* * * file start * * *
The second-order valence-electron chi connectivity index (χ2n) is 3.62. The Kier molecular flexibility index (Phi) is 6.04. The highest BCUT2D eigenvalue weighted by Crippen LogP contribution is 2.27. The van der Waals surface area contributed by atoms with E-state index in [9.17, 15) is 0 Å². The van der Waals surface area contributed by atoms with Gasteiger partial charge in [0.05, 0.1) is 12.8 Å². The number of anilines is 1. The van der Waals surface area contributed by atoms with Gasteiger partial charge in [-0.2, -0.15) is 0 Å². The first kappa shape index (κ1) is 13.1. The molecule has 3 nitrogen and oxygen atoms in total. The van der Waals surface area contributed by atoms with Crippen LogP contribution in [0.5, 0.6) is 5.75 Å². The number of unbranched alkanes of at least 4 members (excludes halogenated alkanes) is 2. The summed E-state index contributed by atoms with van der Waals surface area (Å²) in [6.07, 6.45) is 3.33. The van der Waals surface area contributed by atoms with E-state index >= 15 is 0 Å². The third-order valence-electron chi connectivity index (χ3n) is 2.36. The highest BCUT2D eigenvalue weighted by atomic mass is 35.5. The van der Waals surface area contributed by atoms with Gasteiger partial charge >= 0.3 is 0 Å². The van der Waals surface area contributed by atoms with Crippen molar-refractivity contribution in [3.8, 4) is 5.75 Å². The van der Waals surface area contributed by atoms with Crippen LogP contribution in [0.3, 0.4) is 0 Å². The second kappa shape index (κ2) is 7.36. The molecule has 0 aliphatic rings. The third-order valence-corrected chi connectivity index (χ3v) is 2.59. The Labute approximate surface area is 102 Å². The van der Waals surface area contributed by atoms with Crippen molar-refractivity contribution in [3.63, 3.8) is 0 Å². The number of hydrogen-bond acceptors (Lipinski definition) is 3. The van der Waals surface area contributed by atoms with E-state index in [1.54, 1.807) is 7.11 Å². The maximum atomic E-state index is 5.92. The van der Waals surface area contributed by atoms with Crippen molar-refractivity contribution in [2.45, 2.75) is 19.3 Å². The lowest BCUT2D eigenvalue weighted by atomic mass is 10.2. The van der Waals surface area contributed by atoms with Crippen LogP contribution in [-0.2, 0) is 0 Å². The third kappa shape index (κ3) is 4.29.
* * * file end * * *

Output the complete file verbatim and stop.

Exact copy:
The second-order valence-electron chi connectivity index (χ2n) is 3.62. The Kier molecular flexibility index (Phi) is 6.04. The highest BCUT2D eigenvalue weighted by Crippen LogP contribution is 2.27. The van der Waals surface area contributed by atoms with E-state index in [9.17, 15) is 0 Å². The van der Waals surface area contributed by atoms with Gasteiger partial charge in [0.05, 0.1) is 12.8 Å². The number of anilines is 1. The van der Waals surface area contributed by atoms with Gasteiger partial charge in [-0.2, -0.15) is 0 Å². The first kappa shape index (κ1) is 13.1. The molecule has 3 nitrogen and oxygen atoms in total. The van der Waals surface area contributed by atoms with Crippen LogP contribution in [0.5, 0.6) is 5.75 Å². The number of unbranched alkanes of at least 4 members (excludes halogenated alkanes) is 2. The summed E-state index contributed by atoms with van der Waals surface area (Å²) in [6.07, 6.45) is 3.33. The van der Waals surface area contributed by atoms with E-state index >= 15 is 0 Å². The third-order valence-electron chi connectivity index (χ3n) is 2.36. The highest BCUT2D eigenvalue weighted by atomic mass is 35.5. The van der Waals surface area contributed by atoms with Gasteiger partial charge >= 0.3 is 0 Å². The van der Waals surface area contributed by atoms with Crippen molar-refractivity contribution in [3.8, 4) is 5.75 Å². The van der Waals surface area contributed by atoms with Crippen LogP contribution in [0.3, 0.4) is 0 Å². The second kappa shape index (κ2) is 7.36. The molecule has 0 aliphatic rings. The third-order valence-corrected chi connectivity index (χ3v) is 2.59. The Labute approximate surface area is 102 Å². The van der Waals surface area contributed by atoms with Crippen molar-refractivity contribution in [3.63, 3.8) is 0 Å². The number of hydrogen-bond acceptors (Lipinski definition) is 3. The van der Waals surface area contributed by atoms with E-state index in [1.54, 1.807) is 7.11 Å². The maximum atomic E-state index is 5.92. The van der Waals surface area contributed by atoms with Crippen molar-refractivity contribution in [2.45, 2.75) is 19.3 Å². The lowest BCUT2D eigenvalue weighted by atomic mass is 10.2. The van der Waals surface area contributed by atoms with Crippen LogP contribution in [-0.2, 0) is 0 Å². The third kappa shape index (κ3) is 4.29.